Veteran coach Dick Advocaat is to take charge of the Dutch national team for a third time to try to revive their faltering campaign to qualify for next year’s World Cup in Russia.
The 69-year-old, who becomes the country’s oldest coach, will be assisted by Ruud Gullit. Advocaat will leave Turkish side Fenerbahce at the end of the current season to lead the national team for the first time since they reached the semi-finals of Euro 2004.
“I welcome the appointments of Advocaat and Gullit,” Dutch football association (KNVB) technical director Hans van Breukelen said at a press conference.
Advocaat replaces Danny Blind, who was sacked in March after a 2-0 defeat in Bulgaria left the country fourth in their qualification pool midway through the campaign, six points behind leaders France.
The Dutch, World Cup runners-up on three occasions, are in danger of missing out on a place in Russia after also failing to qualify for Euro 2016.
Advocaat, the former Sunderland manager, has been given a contract running until the end of the World Cup next year, if the country qualifies. The KNVB will then appoint a new coach with a longer-term perspective.
“There were two scenarios. We opt for the longer term or we do everything that is possible to get to the 2018 World Cup. We chose the second scenario. It had to be a very experienced professional, preferably an authority,” Van Breukelen added.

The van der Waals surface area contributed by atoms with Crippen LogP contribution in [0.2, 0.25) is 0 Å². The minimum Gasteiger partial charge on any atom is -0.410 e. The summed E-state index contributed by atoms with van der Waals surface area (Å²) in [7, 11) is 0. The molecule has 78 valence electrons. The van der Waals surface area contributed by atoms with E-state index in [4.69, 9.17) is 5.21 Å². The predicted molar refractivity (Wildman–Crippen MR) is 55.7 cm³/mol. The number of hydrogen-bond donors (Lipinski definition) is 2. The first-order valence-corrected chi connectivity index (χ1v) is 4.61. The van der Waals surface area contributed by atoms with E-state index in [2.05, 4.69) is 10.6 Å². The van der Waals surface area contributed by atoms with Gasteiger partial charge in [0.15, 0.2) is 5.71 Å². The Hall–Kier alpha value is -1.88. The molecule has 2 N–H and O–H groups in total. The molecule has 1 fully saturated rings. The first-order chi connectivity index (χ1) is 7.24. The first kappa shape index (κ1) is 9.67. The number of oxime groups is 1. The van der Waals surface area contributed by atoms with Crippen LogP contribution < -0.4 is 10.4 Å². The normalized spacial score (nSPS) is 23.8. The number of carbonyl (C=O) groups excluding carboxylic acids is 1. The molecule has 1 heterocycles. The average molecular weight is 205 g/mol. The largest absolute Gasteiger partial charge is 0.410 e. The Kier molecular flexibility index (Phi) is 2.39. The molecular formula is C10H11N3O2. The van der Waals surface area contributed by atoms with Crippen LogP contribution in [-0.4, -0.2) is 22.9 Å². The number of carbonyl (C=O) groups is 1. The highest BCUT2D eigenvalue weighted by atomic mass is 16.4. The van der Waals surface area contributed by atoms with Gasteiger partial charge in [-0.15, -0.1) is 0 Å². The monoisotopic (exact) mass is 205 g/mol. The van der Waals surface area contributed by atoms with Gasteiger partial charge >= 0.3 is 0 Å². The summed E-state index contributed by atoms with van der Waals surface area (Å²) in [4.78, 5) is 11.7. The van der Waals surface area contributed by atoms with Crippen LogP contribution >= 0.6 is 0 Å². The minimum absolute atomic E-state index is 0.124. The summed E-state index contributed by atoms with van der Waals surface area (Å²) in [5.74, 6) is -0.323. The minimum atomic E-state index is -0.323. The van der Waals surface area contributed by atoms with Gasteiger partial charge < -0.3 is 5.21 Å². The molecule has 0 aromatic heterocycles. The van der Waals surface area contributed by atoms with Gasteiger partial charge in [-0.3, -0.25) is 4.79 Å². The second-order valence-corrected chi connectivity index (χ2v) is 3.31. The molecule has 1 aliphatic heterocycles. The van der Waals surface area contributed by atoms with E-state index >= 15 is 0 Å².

In his first spell in charge, Advocaat took the Netherlands to the quarter-finals of the World Cup in the United States in 1994, where they lost to eventual winners Brazil.
He has also had three stints as assistant coach, most recently briefly last year when he spent just three months working under Blind before leaving for Turkey amid much criticism of his decision.
Advocaat was reportedly not the first choice of the KNVB. According to local media Louis van Gaal, Ronald Koeman, Frank de Boer, Henk ten Cate and German coach Roger Schmidt all turned the job down.
Ten Cate, now coaching in Abu Dhabi, ran into a media storm last month after initially accepting the post but then changing his mind, saying in a statement that he felt he did not have the full support of the KNVB.